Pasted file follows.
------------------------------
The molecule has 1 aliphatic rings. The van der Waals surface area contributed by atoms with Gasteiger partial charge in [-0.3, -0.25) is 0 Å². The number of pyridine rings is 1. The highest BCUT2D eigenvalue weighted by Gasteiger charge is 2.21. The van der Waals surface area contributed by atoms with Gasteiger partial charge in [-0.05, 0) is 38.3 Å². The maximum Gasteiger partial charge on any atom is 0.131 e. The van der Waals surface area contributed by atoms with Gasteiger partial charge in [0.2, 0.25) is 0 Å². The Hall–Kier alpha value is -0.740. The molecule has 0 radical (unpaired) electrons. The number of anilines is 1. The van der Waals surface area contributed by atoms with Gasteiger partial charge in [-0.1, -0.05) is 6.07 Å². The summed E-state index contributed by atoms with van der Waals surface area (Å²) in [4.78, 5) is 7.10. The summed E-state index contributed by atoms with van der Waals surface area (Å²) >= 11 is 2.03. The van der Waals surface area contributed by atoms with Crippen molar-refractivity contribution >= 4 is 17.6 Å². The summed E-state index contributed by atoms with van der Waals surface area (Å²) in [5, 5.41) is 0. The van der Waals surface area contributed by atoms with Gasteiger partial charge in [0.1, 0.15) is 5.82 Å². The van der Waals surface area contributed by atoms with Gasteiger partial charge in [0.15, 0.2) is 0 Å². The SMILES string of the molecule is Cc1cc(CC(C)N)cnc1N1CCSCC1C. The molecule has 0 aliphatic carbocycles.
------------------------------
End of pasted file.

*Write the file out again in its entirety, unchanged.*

The molecule has 1 aliphatic rings. The van der Waals surface area contributed by atoms with Gasteiger partial charge in [-0.3, -0.25) is 0 Å². The number of pyridine rings is 1. The highest BCUT2D eigenvalue weighted by Gasteiger charge is 2.21. The van der Waals surface area contributed by atoms with Gasteiger partial charge in [-0.05, 0) is 38.3 Å². The maximum Gasteiger partial charge on any atom is 0.131 e. The van der Waals surface area contributed by atoms with Gasteiger partial charge in [0.2, 0.25) is 0 Å². The Hall–Kier alpha value is -0.740. The molecule has 0 radical (unpaired) electrons. The number of anilines is 1. The van der Waals surface area contributed by atoms with Gasteiger partial charge in [-0.1, -0.05) is 6.07 Å². The summed E-state index contributed by atoms with van der Waals surface area (Å²) in [4.78, 5) is 7.10. The summed E-state index contributed by atoms with van der Waals surface area (Å²) >= 11 is 2.03. The van der Waals surface area contributed by atoms with Crippen molar-refractivity contribution >= 4 is 17.6 Å². The summed E-state index contributed by atoms with van der Waals surface area (Å²) in [5, 5.41) is 0. The van der Waals surface area contributed by atoms with Gasteiger partial charge in [0.1, 0.15) is 5.82 Å². The van der Waals surface area contributed by atoms with Gasteiger partial charge in [0.15, 0.2) is 0 Å². The SMILES string of the molecule is Cc1cc(CC(C)N)cnc1N1CCSCC1C. The molecule has 0 aliphatic carbocycles.